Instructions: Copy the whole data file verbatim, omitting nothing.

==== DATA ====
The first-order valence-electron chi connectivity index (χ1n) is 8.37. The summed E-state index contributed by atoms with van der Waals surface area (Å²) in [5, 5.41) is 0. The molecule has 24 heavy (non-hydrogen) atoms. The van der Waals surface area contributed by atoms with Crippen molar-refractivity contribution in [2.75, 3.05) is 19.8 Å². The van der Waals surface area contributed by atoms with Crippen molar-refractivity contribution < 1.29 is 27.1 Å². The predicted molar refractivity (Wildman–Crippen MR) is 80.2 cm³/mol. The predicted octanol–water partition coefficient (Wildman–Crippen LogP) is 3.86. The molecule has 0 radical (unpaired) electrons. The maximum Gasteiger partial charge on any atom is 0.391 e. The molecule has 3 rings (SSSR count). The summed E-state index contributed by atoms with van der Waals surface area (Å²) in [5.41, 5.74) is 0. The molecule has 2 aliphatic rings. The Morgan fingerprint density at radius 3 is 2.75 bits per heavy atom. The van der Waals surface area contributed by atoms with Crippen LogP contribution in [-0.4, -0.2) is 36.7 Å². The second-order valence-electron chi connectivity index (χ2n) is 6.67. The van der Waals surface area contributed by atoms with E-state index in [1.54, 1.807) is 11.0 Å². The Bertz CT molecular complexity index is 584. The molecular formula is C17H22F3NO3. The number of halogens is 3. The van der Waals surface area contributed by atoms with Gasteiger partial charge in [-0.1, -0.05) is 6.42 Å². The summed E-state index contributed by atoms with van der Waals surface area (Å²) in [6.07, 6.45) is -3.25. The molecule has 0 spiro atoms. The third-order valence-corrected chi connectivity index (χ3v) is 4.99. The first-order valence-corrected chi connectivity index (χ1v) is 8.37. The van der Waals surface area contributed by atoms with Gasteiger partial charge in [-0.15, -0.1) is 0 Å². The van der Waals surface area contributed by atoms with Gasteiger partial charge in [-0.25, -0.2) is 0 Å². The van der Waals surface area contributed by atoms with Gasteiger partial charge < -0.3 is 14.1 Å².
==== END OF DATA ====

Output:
The first-order valence-electron chi connectivity index (χ1n) is 8.37. The summed E-state index contributed by atoms with van der Waals surface area (Å²) in [5, 5.41) is 0. The molecule has 24 heavy (non-hydrogen) atoms. The van der Waals surface area contributed by atoms with Crippen molar-refractivity contribution in [2.75, 3.05) is 19.8 Å². The van der Waals surface area contributed by atoms with Crippen molar-refractivity contribution < 1.29 is 27.1 Å². The predicted molar refractivity (Wildman–Crippen MR) is 80.2 cm³/mol. The predicted octanol–water partition coefficient (Wildman–Crippen LogP) is 3.86. The molecule has 0 radical (unpaired) electrons. The maximum Gasteiger partial charge on any atom is 0.391 e. The molecule has 3 rings (SSSR count). The summed E-state index contributed by atoms with van der Waals surface area (Å²) in [5.41, 5.74) is 0. The molecule has 2 aliphatic rings. The Morgan fingerprint density at radius 3 is 2.75 bits per heavy atom. The van der Waals surface area contributed by atoms with Crippen LogP contribution in [-0.4, -0.2) is 36.7 Å². The second-order valence-electron chi connectivity index (χ2n) is 6.67. The van der Waals surface area contributed by atoms with E-state index in [1.54, 1.807) is 11.0 Å². The Bertz CT molecular complexity index is 584. The molecular formula is C17H22F3NO3. The number of halogens is 3. The van der Waals surface area contributed by atoms with Gasteiger partial charge in [-0.1, -0.05) is 6.42 Å². The summed E-state index contributed by atoms with van der Waals surface area (Å²) in [6.07, 6.45) is -3.25. The molecule has 0 spiro atoms. The third-order valence-corrected chi connectivity index (χ3v) is 4.99. The first-order valence-corrected chi connectivity index (χ1v) is 8.37. The van der Waals surface area contributed by atoms with Gasteiger partial charge in [-0.15, -0.1) is 0 Å². The van der Waals surface area contributed by atoms with Gasteiger partial charge in [-0.25, -0.2) is 0 Å². The van der Waals surface area contributed by atoms with Gasteiger partial charge < -0.3 is 14.1 Å².